Tuesday, 17 April 2012

You don't look like a victim



Jonathan Jones writes on the meaning of Thomas Hoepker's 911 picture of people sitting in the sun here.

This article is partially in response to what Frank Rich wrote about it in the New York Times. "He saw in this undeniably troubling picture an allegory of America's failure to learn any deep lessons from that tragic day, to change or reform as a nation: "The young people in Mr Hoepker's photo aren't necessarily callous. They're just American."

The idea is that one should look a certain way in the face of tragedy, part of the simplistic narrative that is expected of people when they are part of a photograph - a simplistic narrative that does not have an equivalence in writing. Here it is easy to explain the contrast between the glorious sky and the casual dress, the trappings of the picnic and the relaxed poses. These are all allowed to happen, but when it comes to a photograph, God forbid if anybody is caught doing anything that lies outside a very narrow band of expected responses.

Walter Sipser is the guy on the right - he comments here. 

"We were in a profound state of shock and disbelief, like everyone else we encountered that day. Thomas Hoepker did not ask permission to photograph us nor did he make any attempt to ascertain our state of mind before concluding five years later that, "It's possible they lost people and cared, but they were not stirred by it." Had Hoepker walked fifty feet over to introduce himself he would have discovered a bunch of New Yorkers in the middle of an animated discussion about what had just happened. He instead chose to publish the photograph that allowed him to draw the conclusions he wished to draw, conclusions that also led Frank Rich to write, "The young people in Mr. Hoepker's photo aren't necessarily callous. They're just American." A more honest conclusion might start by acknowledging just how easily a photograph can be manipulated, especially in the advancement of one's own biases or in the service of one's own career. Still, it was nice being described as a young person. I was forty at the time the photograph was taken."



I think the same inability to cope with something beyond the simplest of narratives happened with this 2006 World Press Photo Winner of a Beirut neighbourhood after it had been bombed by the Israeli Air Force.


It's all about looking and one view has it that the voyeur is Spencer Platt, the photographer. He's the middle man in the chain of looking. The girls look, the photographer looks and then we look. Of course, the real crime is that these people don't look like people living in a Hezbollah neighbourhood are supposed to look. They look secular and westernised and really a little too fit for orientalist labels to apply. And they're driving a mini (which has a story of its own). I think that is the real problem. And it was a problem for some of the people who saw them driving by as well.And it was also a problem for the people in the car. This is a great article from the BBC website in 2007..


"Four of the young people in the group are actually residents of the area and had to flee during the shelling.
This was the first time they returned to the suburbs and they were eager to check on their apartment and their belongings.
The driver was Jad Maroun, his sister Tamara, is the blond girl sitting in the front, in the winning picture.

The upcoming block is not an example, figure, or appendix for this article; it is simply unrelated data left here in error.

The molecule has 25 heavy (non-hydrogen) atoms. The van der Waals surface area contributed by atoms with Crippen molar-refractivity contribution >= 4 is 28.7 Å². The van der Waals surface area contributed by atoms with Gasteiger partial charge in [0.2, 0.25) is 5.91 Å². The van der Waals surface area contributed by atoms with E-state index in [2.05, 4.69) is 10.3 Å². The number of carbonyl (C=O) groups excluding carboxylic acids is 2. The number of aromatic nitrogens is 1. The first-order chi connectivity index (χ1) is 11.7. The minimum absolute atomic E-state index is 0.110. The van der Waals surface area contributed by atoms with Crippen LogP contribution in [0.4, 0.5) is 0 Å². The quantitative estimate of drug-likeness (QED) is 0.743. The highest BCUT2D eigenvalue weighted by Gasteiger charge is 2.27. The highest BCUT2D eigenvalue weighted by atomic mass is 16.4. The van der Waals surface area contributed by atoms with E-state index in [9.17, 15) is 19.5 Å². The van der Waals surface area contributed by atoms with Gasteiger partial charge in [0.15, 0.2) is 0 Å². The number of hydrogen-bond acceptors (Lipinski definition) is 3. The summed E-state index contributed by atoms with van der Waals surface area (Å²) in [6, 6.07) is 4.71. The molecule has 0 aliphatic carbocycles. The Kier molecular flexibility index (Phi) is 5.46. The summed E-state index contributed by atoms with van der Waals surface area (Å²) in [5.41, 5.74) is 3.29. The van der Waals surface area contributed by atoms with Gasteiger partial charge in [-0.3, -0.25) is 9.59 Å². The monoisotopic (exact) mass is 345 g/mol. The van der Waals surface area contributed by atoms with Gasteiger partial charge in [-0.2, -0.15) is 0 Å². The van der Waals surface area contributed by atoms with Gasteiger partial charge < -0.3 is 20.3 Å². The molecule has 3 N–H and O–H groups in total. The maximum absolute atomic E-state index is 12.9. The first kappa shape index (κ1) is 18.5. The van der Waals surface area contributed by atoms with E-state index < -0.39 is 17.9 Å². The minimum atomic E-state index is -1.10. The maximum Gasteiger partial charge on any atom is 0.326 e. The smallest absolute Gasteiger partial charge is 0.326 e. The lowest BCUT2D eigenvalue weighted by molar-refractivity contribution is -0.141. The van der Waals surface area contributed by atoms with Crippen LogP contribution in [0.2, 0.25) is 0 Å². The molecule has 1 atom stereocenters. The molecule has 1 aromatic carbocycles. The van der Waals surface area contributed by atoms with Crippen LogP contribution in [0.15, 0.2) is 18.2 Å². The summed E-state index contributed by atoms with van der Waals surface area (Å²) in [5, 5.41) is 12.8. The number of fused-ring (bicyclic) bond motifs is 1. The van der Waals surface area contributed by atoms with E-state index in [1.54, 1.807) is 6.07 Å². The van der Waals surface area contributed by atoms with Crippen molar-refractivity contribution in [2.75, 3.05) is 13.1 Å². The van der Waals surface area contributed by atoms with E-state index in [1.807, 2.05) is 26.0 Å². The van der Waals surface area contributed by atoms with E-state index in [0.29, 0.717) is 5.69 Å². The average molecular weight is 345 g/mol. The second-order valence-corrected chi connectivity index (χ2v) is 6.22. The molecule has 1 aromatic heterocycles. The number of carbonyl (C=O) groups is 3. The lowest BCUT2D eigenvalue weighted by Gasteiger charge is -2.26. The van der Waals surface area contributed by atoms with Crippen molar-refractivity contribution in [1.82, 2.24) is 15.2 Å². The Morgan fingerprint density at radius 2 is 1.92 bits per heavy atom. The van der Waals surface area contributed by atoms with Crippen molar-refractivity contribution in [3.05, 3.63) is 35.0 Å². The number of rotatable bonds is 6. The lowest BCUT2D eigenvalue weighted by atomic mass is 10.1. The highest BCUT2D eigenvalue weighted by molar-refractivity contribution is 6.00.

Picture by Kim Ghattas
The friends in the car got to know each during the summer's conflict
She isn't in this group picture. She couldn't make it to the interview because she was getting ready for her engagement party. 


 Bissan, Jad's other sister, pictured here second from the right, was sitting in the back of the car in the winning picture, taking pictures with her mobile phone.
She recorded a short video of their drive. On it you can hear people commenting on their appearance and the girls screaming back: "We live here!" 

Although Christians, the Marouns actually live in the dominantly Shia southern suburbs and their apartment block is now surrounded by flattened buildings.
Liliane Nacouzi, on the left, is a friend. A Christian, she's the only one who had never been to the area before. 

She held a tissue to her face in the winning picture because of the fumes from the fires still burning in the rubble. 

Nour Nasser, the only Shia in the group, is wearing a pistachio green top here but was hidden behind Liliane in the car. She also lives in the southern suburbs of Beirut. 

All the people in the picture, except Lana Khalil (second from left), were displaced by the war and were put up by their employers in the same hotel in the centre of Beirut, where they became friends"




Sally Mann said something about all photographs being at the expense of somebody. I think that is more the way that we see them. We are still not very sophisticated in our visual way of experiencing the world and want to reduce things to black and white and right and wrong dualities.

But that's not the way that we experience the world. Walter Lipser might have been in shock in the Hoepker 911 picture, but even if he had been laughing, so what? Maybe it would have been inappropriate, but then isn't so much of what we do inappropriate. Why must our behaviour be policed so much all the time, why can't any leeway be given for our nervous tics? Just as we should be allowed to wear what we want so we should be allowed to express ourselves how we want. 

1 comment:

Nikhil Ramkarran said...

This is always the danger of making assumptions and judgments based on the content of a photo, so much of what is revealed depends on the photographer. I've often found that the photo can say as much or more about the photographer than the subject(s).